On Rented Media (or My So-Called Streaming Life)

On Rented Media (or My So-Called Streaming Life)

I haven’t given up on ownership, but it’s not for lack of trying. You see, I have little interest in having bits of media strewn about my life, especially in physical form, but also in digital form. Here’s a rough summary:


As I’ve said time and time again, I’m a streaming convert for life (or for however long streaming is still a thing). I moved to Rdio several years ago, and I don’t see myself ever purchasing another CD or digital download, except in those rare instances where I have no other choice.

Moreover, I’ve stopped pirating music. It bears repeating: streaming killed piracy, not the RIAA.

As for vinyl, I’m ashamed to say I’ve only purchased a small handful in the last year. Chalk it up to high prices, or a dearth of disposable income, but I just don’t find myself at the record store very often anymore.


I have a Roku in the living room, and an iPad in the bedroom. And that’s all I really need. I subscribe to Amazon Prime and Netflix. I use a shared HBO Go account. And I rent (not buy!) movies on occasion from a variety of different streaming services. Sometimes I’ll even trek to the Redbox (really a bargain, so long as they actually have what you’re looking for).

I go to theaters still, about once or twice a month. I see this to being akin to going to concerts. It ain’t cheap, but you go for the experience.


I cut my cable two years ago, and haven’t looked back. I have an HD antenna for local programming, but I spend almost all my time watching streamed content. Between all the free content on Roku and my various subscriptions mentioned earlier, there’s no shortage of content at all. Seriously, there’s a limit to how much television a person can watch, and I’d defy you to hit that limit with access to streaming services.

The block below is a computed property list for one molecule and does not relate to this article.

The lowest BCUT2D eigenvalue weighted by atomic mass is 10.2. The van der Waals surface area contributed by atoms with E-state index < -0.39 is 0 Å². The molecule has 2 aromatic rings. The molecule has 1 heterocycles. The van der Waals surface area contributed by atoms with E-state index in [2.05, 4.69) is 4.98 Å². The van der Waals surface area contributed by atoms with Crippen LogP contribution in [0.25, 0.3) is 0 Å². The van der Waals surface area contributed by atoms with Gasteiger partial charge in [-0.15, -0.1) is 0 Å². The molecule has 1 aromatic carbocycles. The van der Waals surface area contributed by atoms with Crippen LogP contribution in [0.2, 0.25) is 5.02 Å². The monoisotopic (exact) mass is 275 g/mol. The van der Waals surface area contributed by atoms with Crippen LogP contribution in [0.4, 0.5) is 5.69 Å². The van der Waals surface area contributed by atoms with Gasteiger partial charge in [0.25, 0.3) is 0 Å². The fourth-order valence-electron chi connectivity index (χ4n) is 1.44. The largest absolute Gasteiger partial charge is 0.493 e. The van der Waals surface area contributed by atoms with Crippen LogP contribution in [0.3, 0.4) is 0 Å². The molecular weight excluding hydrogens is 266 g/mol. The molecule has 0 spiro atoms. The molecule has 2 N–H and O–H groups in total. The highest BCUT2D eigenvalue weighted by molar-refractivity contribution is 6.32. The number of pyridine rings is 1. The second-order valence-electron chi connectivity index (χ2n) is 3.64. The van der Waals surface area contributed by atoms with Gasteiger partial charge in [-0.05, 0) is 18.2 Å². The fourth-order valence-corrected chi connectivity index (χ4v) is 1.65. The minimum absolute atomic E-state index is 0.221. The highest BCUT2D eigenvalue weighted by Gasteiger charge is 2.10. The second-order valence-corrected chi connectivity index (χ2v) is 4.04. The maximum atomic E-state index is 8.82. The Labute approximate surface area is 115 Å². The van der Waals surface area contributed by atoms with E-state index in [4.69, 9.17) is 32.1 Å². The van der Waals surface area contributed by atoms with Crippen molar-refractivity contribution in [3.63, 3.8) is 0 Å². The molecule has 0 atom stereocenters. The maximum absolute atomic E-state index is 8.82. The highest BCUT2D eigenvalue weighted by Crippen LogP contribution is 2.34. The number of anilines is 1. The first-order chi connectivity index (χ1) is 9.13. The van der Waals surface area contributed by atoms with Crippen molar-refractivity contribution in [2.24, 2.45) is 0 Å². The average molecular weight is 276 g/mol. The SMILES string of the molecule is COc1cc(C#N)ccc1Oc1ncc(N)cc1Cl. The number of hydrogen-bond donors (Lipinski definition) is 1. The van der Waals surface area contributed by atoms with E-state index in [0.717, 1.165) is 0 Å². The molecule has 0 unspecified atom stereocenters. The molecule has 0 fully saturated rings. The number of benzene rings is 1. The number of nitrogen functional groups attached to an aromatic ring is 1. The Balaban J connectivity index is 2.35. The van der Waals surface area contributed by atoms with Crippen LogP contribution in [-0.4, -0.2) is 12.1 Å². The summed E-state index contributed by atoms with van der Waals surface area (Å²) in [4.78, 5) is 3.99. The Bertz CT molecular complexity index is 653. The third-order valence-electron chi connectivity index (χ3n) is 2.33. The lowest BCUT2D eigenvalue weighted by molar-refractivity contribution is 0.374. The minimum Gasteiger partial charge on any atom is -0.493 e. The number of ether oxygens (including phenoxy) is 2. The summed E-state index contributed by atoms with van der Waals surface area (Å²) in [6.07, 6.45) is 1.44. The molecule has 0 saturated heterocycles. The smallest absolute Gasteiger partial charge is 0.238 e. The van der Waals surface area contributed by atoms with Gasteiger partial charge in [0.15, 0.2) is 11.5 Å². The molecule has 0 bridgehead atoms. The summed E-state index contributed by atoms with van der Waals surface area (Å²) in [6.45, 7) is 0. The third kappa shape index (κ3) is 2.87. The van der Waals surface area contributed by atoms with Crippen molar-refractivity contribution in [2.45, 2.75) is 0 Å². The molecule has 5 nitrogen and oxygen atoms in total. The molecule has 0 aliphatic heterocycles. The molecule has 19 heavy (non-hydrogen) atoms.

I’ve recently rediscovered the public library (Nashville’s is surprisingly awesome). I borrow books I need, both physically and digitally. And they have a wealth of other digital content freely available, from magazines to audiobooks to movies and music.

If the library doesn’t have it, I’ll check Amazon Prime’s borrowing library. I also tried Oyster, loved it, but didn’t find myself reading enough to justify the spend.

If all else fails, I’ll purchase a used copy or a Kindle copy, in that order. But I can’t even remember the last time I did.


Alas, I don’t have the time or energy for a diatribe about Comixology and the recent Amazon acquisition, but fortunately many others have written volumes about it. I, for one, fall squarely into the camp of “I don’t care, I just want Spotify for comic books.”

See comic books are perhaps the one medium where a good subscription service doesn’t exist. There are two that I know of – Marvel Unlimited, which is Marvel-only, and therefore of little use to me; and Thrillbent, which is awesome, but still missing all of the big publishers I read regularly (come on DC! get in the game!).

The main debate in the comics world seems to be about download codes, and I’d like to add my two cents to that argument by saying that 2004 called and they want their MP3s back.

Everything else

If I played games I’d probably use Steam, or rent from a Redbox. But I don’t.

So what?

I rent my home. I lease a car. And I subscribe to media. And I like it.

But here’s the thing: every time I can’t rent, my natural inclination is not to buy it. If a movie isn’t on Netflix, I don’t run to Walmart and buy the Blu-ray, nor do I jump on iTunes and buy a digital copy. If I can rent it on Amazon, I will, but if I can’t do any of the above I find a less savory method of procurement. That’s just the way it is.